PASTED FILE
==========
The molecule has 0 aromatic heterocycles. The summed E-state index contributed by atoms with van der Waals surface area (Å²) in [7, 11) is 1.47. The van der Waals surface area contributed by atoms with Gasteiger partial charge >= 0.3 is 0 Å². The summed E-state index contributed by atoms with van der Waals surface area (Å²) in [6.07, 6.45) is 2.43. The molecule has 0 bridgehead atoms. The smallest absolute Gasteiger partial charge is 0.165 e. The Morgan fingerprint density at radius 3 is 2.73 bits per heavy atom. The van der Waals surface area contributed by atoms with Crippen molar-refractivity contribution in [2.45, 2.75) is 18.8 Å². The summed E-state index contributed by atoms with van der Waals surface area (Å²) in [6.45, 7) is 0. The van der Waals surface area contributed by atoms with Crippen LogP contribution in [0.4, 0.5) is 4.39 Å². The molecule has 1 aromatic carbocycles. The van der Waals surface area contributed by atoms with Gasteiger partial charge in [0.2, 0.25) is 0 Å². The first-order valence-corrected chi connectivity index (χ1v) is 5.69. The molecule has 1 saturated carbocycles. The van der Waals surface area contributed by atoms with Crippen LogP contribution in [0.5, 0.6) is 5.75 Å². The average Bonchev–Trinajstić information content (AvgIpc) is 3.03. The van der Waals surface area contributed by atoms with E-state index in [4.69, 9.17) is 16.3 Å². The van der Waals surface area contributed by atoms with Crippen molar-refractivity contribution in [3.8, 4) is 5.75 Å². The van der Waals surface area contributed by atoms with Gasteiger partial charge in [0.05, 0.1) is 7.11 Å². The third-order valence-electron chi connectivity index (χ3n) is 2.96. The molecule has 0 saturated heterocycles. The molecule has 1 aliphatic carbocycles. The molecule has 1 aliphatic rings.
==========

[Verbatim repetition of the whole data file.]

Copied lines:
The molecule has 0 aromatic heterocycles. The summed E-state index contributed by atoms with van der Waals surface area (Å²) in [7, 11) is 1.47. The van der Waals surface area contributed by atoms with Gasteiger partial charge >= 0.3 is 0 Å². The summed E-state index contributed by atoms with van der Waals surface area (Å²) in [6.07, 6.45) is 2.43. The molecule has 0 bridgehead atoms. The smallest absolute Gasteiger partial charge is 0.165 e. The Morgan fingerprint density at radius 3 is 2.73 bits per heavy atom. The van der Waals surface area contributed by atoms with Crippen molar-refractivity contribution in [2.45, 2.75) is 18.8 Å². The summed E-state index contributed by atoms with van der Waals surface area (Å²) in [6.45, 7) is 0. The van der Waals surface area contributed by atoms with Crippen LogP contribution in [0.4, 0.5) is 4.39 Å². The molecule has 1 aromatic carbocycles. The van der Waals surface area contributed by atoms with Gasteiger partial charge in [0.2, 0.25) is 0 Å². The first-order valence-corrected chi connectivity index (χ1v) is 5.69. The molecule has 1 saturated carbocycles. The van der Waals surface area contributed by atoms with Crippen LogP contribution in [0.5, 0.6) is 5.75 Å². The average Bonchev–Trinajstić information content (AvgIpc) is 3.03. The van der Waals surface area contributed by atoms with E-state index in [4.69, 9.17) is 16.3 Å². The van der Waals surface area contributed by atoms with Crippen molar-refractivity contribution in [3.8, 4) is 5.75 Å². The van der Waals surface area contributed by atoms with Gasteiger partial charge in [0.05, 0.1) is 7.11 Å². The third-order valence-electron chi connectivity index (χ3n) is 2.96. The molecule has 0 saturated heterocycles. The molecule has 1 aliphatic carbocycles. The molecule has 1 aliphatic rings.